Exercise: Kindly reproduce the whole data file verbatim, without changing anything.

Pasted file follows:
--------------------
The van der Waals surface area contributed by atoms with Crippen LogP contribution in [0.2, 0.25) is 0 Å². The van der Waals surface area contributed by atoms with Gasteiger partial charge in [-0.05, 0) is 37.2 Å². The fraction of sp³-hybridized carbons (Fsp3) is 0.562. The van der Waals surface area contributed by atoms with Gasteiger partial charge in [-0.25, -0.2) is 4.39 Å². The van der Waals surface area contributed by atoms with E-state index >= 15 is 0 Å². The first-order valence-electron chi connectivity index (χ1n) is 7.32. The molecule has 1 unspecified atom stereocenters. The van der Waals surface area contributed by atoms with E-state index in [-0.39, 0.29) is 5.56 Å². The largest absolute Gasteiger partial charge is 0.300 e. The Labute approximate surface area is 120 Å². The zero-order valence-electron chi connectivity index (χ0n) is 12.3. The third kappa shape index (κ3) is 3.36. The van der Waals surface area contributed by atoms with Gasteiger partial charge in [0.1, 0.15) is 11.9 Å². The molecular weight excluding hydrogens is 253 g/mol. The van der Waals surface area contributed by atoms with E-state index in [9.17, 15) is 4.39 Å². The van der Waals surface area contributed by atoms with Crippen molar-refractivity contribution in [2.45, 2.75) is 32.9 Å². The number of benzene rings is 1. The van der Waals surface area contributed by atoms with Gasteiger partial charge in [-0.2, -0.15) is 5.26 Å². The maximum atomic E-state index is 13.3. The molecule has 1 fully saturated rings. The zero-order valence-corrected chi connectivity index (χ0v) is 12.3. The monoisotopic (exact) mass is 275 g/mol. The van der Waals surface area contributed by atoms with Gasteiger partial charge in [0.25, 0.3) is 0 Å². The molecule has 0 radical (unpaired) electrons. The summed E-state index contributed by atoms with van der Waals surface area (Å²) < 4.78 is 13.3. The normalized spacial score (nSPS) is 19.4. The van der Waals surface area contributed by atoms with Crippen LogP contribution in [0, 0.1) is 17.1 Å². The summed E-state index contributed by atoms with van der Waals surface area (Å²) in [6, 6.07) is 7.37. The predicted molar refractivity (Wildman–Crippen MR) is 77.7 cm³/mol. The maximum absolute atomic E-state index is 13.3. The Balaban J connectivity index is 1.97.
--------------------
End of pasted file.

The van der Waals surface area contributed by atoms with Crippen LogP contribution in [0.2, 0.25) is 0 Å². The van der Waals surface area contributed by atoms with Gasteiger partial charge in [-0.05, 0) is 37.2 Å². The fraction of sp³-hybridized carbons (Fsp3) is 0.562. The van der Waals surface area contributed by atoms with Gasteiger partial charge in [-0.25, -0.2) is 4.39 Å². The van der Waals surface area contributed by atoms with E-state index >= 15 is 0 Å². The first-order valence-electron chi connectivity index (χ1n) is 7.32. The molecule has 1 unspecified atom stereocenters. The van der Waals surface area contributed by atoms with E-state index in [-0.39, 0.29) is 5.56 Å². The largest absolute Gasteiger partial charge is 0.300 e. The Labute approximate surface area is 120 Å². The zero-order valence-electron chi connectivity index (χ0n) is 12.3. The third kappa shape index (κ3) is 3.36. The van der Waals surface area contributed by atoms with Gasteiger partial charge in [0.1, 0.15) is 11.9 Å². The molecular weight excluding hydrogens is 253 g/mol. The van der Waals surface area contributed by atoms with E-state index in [9.17, 15) is 4.39 Å². The van der Waals surface area contributed by atoms with Crippen molar-refractivity contribution in [2.45, 2.75) is 32.9 Å². The number of benzene rings is 1. The van der Waals surface area contributed by atoms with Gasteiger partial charge in [-0.2, -0.15) is 5.26 Å². The maximum atomic E-state index is 13.3. The molecule has 1 fully saturated rings. The zero-order valence-corrected chi connectivity index (χ0v) is 12.3. The monoisotopic (exact) mass is 275 g/mol. The van der Waals surface area contributed by atoms with Gasteiger partial charge in [0.25, 0.3) is 0 Å². The molecule has 0 radical (unpaired) electrons. The summed E-state index contributed by atoms with van der Waals surface area (Å²) < 4.78 is 13.3. The normalized spacial score (nSPS) is 19.4. The van der Waals surface area contributed by atoms with Crippen LogP contribution in [0, 0.1) is 17.1 Å². The summed E-state index contributed by atoms with van der Waals surface area (Å²) in [6, 6.07) is 7.37. The predicted molar refractivity (Wildman–Crippen MR) is 77.7 cm³/mol. The maximum absolute atomic E-state index is 13.3. The Balaban J connectivity index is 1.97.